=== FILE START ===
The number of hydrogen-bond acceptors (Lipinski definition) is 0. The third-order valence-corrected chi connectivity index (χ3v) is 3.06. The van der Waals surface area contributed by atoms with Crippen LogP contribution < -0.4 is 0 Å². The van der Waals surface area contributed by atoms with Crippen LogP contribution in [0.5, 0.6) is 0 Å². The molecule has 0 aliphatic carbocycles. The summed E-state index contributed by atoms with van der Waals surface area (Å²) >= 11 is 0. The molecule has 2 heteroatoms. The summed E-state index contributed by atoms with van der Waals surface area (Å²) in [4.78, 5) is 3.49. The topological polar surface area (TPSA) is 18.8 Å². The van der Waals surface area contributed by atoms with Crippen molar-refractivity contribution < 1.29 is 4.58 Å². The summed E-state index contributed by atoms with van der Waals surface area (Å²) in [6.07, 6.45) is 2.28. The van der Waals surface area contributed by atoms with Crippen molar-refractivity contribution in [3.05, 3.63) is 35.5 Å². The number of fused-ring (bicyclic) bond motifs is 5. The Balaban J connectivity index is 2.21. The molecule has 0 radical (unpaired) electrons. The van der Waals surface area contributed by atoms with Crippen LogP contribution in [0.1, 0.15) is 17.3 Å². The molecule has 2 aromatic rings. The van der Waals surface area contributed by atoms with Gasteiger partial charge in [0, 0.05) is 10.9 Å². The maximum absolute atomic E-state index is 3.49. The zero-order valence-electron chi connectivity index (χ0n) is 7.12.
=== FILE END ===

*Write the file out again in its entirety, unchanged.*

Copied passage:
The number of hydrogen-bond acceptors (Lipinski definition) is 0. The third-order valence-corrected chi connectivity index (χ3v) is 3.06. The van der Waals surface area contributed by atoms with Crippen LogP contribution < -0.4 is 0 Å². The van der Waals surface area contributed by atoms with Crippen LogP contribution in [0.5, 0.6) is 0 Å². The molecule has 0 aliphatic carbocycles. The summed E-state index contributed by atoms with van der Waals surface area (Å²) >= 11 is 0. The molecule has 2 heteroatoms. The summed E-state index contributed by atoms with van der Waals surface area (Å²) in [4.78, 5) is 3.49. The topological polar surface area (TPSA) is 18.8 Å². The van der Waals surface area contributed by atoms with Crippen molar-refractivity contribution < 1.29 is 4.58 Å². The summed E-state index contributed by atoms with van der Waals surface area (Å²) in [6.07, 6.45) is 2.28. The van der Waals surface area contributed by atoms with Crippen molar-refractivity contribution in [3.05, 3.63) is 35.5 Å². The number of fused-ring (bicyclic) bond motifs is 5. The Balaban J connectivity index is 2.21. The molecule has 0 radical (unpaired) electrons. The van der Waals surface area contributed by atoms with Crippen LogP contribution in [0.1, 0.15) is 17.3 Å². The molecule has 2 aromatic rings. The van der Waals surface area contributed by atoms with Gasteiger partial charge in [0, 0.05) is 10.9 Å². The maximum absolute atomic E-state index is 3.49. The zero-order valence-electron chi connectivity index (χ0n) is 7.12.